An open letter to Danny Boyle
I had a chance to watch Millions again this Christmas with my family. It's beautiful, inspirational, and almost perfectly PG, if also a little trippy. (But hey, what did I expect from the director of Trainspotting?) My one bone to pick with you is your portrayal of the Mormon missionaries.
For starters, I'm not even sure if they're supposed to be missionaries. If they are, why are there three of them? There are, I grant you, times when an odd number of total elders means that some missionaries have to be in groups of three instead of regular companionships, but it's a pretty rare occurrence, and not one I'd expect the average person on the street to be aware of. (And if you're trying to invoke a stereotypical image of Mormon missionaries, then you've got to have just two, no question.) Also, why are they not wearing name tags? Or doing any actual missionary work, ever? And living in a huge townhouse (albeit without a dishwasher or "cash on the premises"). Plus, their accents are all wrong. Way too midwestern. (I'm not saying that there are no missionaries from the Midwest, just that the likelihood of having an entire missionary ménage à trois from Minnesota is small.)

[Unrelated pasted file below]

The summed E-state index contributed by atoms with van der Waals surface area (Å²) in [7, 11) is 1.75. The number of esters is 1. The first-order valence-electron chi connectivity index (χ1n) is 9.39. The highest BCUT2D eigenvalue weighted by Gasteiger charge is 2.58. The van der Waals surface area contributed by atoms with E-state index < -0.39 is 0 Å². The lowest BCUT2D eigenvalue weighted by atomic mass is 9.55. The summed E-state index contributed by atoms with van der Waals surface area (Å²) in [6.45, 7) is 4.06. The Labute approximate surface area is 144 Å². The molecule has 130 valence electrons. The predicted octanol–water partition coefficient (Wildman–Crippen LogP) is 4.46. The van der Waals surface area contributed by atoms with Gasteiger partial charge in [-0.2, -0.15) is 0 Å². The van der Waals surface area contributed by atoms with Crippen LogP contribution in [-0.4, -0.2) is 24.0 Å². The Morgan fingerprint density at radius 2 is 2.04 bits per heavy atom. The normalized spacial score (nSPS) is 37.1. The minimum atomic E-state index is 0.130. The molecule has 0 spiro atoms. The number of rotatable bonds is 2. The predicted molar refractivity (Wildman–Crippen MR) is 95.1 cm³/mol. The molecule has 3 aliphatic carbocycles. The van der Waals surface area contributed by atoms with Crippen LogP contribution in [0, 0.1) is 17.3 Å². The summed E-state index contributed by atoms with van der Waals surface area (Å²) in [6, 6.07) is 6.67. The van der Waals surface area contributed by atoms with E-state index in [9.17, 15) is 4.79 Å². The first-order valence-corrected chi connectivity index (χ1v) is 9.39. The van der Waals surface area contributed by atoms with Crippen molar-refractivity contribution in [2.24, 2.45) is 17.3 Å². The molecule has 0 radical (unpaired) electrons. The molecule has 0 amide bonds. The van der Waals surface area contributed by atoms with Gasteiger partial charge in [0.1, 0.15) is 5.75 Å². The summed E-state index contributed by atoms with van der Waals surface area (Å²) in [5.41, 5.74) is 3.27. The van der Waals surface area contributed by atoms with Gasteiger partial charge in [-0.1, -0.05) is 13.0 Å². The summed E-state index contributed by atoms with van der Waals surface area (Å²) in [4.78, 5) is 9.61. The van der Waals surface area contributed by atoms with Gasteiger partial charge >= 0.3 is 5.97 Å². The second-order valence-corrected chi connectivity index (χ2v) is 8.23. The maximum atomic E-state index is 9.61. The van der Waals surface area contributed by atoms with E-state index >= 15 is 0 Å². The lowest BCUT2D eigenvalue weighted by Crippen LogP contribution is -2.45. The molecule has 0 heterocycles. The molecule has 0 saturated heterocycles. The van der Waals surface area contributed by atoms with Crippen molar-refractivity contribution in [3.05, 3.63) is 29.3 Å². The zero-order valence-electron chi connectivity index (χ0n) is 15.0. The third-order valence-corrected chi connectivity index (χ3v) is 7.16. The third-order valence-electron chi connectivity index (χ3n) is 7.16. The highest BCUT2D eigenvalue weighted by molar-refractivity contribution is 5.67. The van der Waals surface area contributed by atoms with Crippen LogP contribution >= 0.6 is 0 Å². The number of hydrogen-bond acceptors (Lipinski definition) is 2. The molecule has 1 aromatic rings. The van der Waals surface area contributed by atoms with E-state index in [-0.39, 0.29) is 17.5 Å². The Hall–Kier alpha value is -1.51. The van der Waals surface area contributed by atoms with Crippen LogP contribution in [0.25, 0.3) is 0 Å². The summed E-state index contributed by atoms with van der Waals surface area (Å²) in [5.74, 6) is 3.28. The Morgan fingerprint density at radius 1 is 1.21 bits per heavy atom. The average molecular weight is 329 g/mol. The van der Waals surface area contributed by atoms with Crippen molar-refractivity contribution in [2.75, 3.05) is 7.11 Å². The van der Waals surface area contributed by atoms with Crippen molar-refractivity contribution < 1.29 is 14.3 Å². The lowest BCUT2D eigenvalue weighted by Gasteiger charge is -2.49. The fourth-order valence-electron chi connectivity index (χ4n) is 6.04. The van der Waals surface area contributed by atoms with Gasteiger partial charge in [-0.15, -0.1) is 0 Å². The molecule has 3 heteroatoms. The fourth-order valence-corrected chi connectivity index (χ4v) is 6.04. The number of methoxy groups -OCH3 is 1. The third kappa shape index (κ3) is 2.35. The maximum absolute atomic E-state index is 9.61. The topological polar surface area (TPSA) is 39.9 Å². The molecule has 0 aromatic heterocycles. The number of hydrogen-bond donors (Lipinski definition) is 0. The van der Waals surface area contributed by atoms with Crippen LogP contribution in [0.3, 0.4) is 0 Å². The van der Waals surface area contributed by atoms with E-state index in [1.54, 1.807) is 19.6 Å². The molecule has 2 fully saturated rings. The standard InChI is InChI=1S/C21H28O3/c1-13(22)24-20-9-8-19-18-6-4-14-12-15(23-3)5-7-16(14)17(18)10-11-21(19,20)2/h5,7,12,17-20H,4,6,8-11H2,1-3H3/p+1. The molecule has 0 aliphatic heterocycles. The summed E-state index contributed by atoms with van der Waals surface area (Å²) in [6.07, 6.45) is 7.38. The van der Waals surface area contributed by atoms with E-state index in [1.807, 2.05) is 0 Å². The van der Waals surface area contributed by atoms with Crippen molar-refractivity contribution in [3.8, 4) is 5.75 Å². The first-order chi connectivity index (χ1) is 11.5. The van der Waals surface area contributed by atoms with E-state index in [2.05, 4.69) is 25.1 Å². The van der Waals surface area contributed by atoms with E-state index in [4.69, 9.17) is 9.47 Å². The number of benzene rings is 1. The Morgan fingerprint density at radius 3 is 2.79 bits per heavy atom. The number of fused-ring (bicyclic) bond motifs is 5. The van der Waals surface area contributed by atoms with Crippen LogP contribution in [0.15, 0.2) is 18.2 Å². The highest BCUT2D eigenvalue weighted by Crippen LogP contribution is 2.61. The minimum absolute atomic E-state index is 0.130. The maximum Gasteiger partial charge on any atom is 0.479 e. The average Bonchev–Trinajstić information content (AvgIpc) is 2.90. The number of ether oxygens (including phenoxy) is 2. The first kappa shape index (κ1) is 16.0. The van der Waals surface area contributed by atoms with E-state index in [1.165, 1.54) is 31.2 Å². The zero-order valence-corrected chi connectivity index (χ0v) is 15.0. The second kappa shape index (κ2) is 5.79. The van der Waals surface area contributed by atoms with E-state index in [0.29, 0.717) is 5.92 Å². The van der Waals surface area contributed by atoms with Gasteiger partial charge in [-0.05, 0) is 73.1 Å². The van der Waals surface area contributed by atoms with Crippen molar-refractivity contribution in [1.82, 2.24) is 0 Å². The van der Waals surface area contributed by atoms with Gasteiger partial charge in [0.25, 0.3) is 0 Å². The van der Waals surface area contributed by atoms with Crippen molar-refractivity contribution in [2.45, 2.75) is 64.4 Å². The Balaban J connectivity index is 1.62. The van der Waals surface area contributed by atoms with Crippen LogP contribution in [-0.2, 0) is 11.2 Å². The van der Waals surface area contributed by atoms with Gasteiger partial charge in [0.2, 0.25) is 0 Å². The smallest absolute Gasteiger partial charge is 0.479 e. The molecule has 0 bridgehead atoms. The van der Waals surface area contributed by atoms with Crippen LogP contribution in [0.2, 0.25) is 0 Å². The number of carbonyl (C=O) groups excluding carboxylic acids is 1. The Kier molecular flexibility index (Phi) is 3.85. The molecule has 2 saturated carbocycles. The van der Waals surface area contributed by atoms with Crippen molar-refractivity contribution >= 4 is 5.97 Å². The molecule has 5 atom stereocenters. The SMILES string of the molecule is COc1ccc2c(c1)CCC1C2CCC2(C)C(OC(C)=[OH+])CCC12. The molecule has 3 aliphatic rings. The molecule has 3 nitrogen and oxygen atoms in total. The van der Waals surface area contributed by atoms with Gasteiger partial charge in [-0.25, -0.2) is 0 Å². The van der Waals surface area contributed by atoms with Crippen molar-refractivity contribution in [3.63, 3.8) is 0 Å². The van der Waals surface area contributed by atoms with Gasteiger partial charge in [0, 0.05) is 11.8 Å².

The other possibility is that they're just Mormon civillians (so to speak). That explains the lack of nametags and the threesome, but we don't live in "communes," we are allowed dishwashers, and we don't generally go around creepily quoting scripture at neightborhood meetings. Also, we're not all 6 foot blue-eyed, blonde Aryan nation poster children. (I guess my brother might fit that description, but he's currently got dreads, so that probably takes away from the overall effect.)
I take no issue with the portrayal of the missionaries (?) as corruptible. After all, the whole point of the movie is that it's a miracle if money doesn't corrupt you, and I'm fine with potrayals of religious people as recognizably human. However, if you've got enough basic facts wrong that even, genuine, born and bred Utah Mormons can't figure out what you're getting at, you've got problems.